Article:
32. Why were words such as Baptism, Bible, Crucifixion & Synagogue Used Before Their Existence?
The word “baptism” found in 2 Nephi 31:13 and other places. But this cannot be an actual translation of a word found on ancient plates, because “baptism” is a transliteration of the Greek word baptisma, and peculiar to the King James version.
Likewise, the word “epistle” in 3 Nephi 3:5 is an obvious copy of the King James Version. The word “epistle” (epistolos) was left in its original Greek form, but given an English ending; and, the words “alpha” and “omega” which appear in 3 Nephi 9:18, are, of course, English spellings of Greek words found in the Bible (Revelation 1:8; 21:6; 22:13).
2 Nephi 29:3 reads, “A Bible, A Bible, we have got a Bible,” referencing the Jewish Old Testament, which dates to 550 B.C. However, the word “Bible” is the English transliteration of the Greek term “biblos,” which came into parlance a millennium and a half later.
Crucifixion was unknown to Jews in Palestine in 600 B.C. It became first known to Jews in Palestine in the late fourth century B.C.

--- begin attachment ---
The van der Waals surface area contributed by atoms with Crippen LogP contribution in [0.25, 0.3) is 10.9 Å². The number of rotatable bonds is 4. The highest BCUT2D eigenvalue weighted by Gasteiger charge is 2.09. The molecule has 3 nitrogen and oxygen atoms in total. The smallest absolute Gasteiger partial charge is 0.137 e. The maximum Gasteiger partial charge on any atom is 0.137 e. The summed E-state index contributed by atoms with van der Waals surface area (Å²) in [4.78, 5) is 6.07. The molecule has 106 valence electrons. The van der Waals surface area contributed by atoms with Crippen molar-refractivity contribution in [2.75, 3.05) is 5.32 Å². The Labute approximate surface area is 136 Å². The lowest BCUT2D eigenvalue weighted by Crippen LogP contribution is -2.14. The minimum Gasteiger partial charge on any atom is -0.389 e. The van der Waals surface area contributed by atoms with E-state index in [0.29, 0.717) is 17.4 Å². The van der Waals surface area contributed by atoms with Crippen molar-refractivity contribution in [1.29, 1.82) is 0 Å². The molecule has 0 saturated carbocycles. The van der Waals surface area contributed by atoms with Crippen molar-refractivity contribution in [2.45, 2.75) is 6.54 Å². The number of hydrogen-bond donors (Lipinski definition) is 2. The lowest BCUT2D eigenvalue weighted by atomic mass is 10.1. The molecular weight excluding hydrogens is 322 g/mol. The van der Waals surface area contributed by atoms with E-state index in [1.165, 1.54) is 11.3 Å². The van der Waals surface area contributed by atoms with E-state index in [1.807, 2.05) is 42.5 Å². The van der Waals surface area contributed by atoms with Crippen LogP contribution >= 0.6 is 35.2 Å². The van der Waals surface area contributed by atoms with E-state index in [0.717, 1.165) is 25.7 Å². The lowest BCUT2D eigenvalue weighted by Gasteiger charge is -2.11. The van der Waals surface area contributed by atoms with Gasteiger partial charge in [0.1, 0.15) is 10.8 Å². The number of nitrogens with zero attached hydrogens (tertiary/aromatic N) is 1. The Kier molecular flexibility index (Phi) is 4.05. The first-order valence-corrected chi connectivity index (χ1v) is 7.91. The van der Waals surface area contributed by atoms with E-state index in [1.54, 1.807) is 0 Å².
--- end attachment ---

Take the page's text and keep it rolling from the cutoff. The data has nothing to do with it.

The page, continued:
The word ‘synagogue’ or some derivative of it occurs more than 25 times in the Book of Mormon. In Alma 16:13, we read, “And Alma and Amulek went forth preaching repentance to the people in their temples, and in their sanctuaries, and also in their synagogues, which were built after the manner of the Jews.” This statement assumes that Nephites were aware of how the Jews built their synagogues.
But how could Alma and Amulek know how the Jews built their synagogues when the Jews themselves didn’t build them before Lehi (supposedly) left for the Americas in 600 BC?
Again nothing from FairMormon.